O'Donnell: As the White Sox turn, paying fan making home games must-miss opportunities

  • There have been plenty of empty seats at Guaranteed Rate Field this season. The White Sox have yet to have a sellout crowd.

    There have been plenty of empty seats at Guaranteed Rate Field this season. The White Sox have yet to have a sellout crowd. Associated Press

Updated 6/16/2022 6:43 AM

WITH THE 2022 MLB SEASON now in its long run up the backstretch, two words appear to concisely capture the mood of more committed White Sox fans:

Wary and weary.


Far too much needless drama has plagued the Slouch Sliders.

They are no fun to watch, not even as a gaper's block on the Dan Ryan.

Much evidence suggests they don't just play dumb -- they are dumb.

They also have more "soft tissue" injuries than a startup stretching class at a weight-loss camp.

A TEAM ADORNED with high hopes two months ago now instead is banking on descents by the Twins and the Guardians and a timely slew of late-summer wins to skulk into the postseason.

Most crushingly, an ego-driven chairman continues to undermine key baseball ops people and unwaveringly support a crust-laden manager. Back in his law school days, that snoozy field boss appears to have focused primarily on "The Art of Terse."

If Nancy Faust could be coaxed out of retirement, the manager's walk-on tune at Guaranteed Rot should be the Rolling Stones' resurrected gem "Out of Time."

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THANKFULLY, A GRAND BIT OF KARMA is reflected in the stay-away attendance figures of the '22 Sox.

Through 30 home dates, the team has yet to sell out.

That includes a Memorial Day weekend twofer vs. the Cubs.

Plus longer 35th Street series against such Grade-A prime as the Yankees and the Dodgers

They are 17th of the 30 big-league teams in attendance, averaging 23,678.

Maybe the Chicago MLB mainstream isn't so seasonally vulnerable after all.

Take a team that should be streaking toward a long autumn run, proactively gum it up from Jerry Reinsdorf on down and suddenly a whole lot of alternatives to daily angst drop into view.

• • •

With the Saudi-backed LIV Devil's Invitationals casting their dark shadows, the PGA and broadcast partners can hope for nothing better than a hyper-memorable finish to the U.S. Open this weekend juiced with some fresh faces.


Live from The Country Club in Brookline, Mass., NBC Sports will air the prime hours of the major beginning at 4 p.m. Thursday and concluding with extensive coverage starting at 11 a.m. Saturday and Sunday.

The USA Network gets much of the early play, beginning at 8:30 a.m. Thursday.

Peacock Network survivors Dan Hicks, Paul Azinger and Notah Begay III will lead coverage.

As far as fresh faces, two who are ready for their first classic close-ups are Will Zalatoris (22-1) and Matt Fitzpatrick (28-1), who won the 2013 U.S. Amateur at the suburban Boston course.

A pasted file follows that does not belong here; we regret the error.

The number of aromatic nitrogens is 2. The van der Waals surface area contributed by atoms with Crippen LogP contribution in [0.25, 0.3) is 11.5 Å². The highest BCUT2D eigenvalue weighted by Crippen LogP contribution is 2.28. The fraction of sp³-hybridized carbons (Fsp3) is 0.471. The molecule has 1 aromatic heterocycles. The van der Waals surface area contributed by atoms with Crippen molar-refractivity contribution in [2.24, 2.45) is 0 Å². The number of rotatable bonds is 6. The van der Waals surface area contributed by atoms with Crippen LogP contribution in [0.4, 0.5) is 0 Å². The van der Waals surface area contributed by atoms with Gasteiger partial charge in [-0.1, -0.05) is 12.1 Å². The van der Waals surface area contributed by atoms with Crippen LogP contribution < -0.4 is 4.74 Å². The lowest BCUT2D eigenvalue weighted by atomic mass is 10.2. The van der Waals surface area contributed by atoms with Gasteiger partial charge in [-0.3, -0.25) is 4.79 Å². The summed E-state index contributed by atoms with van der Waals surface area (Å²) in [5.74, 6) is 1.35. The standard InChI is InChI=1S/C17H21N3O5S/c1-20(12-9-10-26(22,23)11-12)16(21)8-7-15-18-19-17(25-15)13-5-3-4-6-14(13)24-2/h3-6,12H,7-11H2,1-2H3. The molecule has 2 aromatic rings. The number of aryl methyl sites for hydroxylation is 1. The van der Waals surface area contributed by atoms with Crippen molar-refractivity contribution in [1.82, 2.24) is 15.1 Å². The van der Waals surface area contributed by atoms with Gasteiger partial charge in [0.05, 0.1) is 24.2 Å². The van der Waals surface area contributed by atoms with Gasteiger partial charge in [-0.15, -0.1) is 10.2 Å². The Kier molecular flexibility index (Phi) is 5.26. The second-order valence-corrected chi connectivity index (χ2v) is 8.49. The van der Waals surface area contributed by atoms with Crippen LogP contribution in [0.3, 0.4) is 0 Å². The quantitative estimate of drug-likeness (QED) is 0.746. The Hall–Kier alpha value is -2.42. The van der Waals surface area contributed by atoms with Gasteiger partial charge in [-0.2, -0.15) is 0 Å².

An Insouciant's play would be X on Fitzpatrick to win and 5X -- at 4-1 -- for him to nail a Top 10 finish.

STREET-BEATIN': Gut-splitting phrase from one media poseur in the aftermath of NBC Sports Chicago's decision to "lose" the Tony La Russa/intentional walk inning of a loss last week to the Dodgers while replaying the game: "regional station's editorial integrity" Hah! -- RSNs are propaganda outlets and nothing more. They have the "integrity" of a campaign rally for Georgia ax handle Rep. Marjorie Taylor Greene. ...

Moment to reach for the ages by Andrew Wiggins in Game 6 of the Warriors-Celtics Thursday (ABC, 8 p.m.). If the explosive sky walker repeats his Game 5 and GS (+4) wins, the son of one-time Bull Mitch Wiggins could leapfrog Steph Curry for Finals MVP. ...

Just when "No-Stick" Bob Sirott was catching rare flak for his role as host of Marquee Sports' discredited roundtable "The Toadies," he drew an offsetting break when DOA WLS-AM (890) hired career medfly Steve Cochran as its morning placeholder. As Chet Coppock once said of Cochran, "He's annoying and he's a death star, but stations keep bringing him back for more." ...

Best racehorse at Belmont Park last Saturday had nothing to do with the third leg of the Triple Crown. Instead it was John Sadler's Flightline, who looked like Dr. Fager in winning the Met Mile. (The otherworldly Dr. Fager set a world record for the mile at Arlington Park on the Saturday before the 1968 Democratic Convention. Phil Georgeff said it was "the most impressive win I ever called.") ...

And Phil Mushnick, on the new relevance of sports to a full and happy American childhood: "Games have become no place to bring a kid unless that kid is in need of some social desensitization."

• Jim O'Donnell's Sports and Media column appears Thursday and Sunday. Reach him at jimodonnelldh@yahoo.com.

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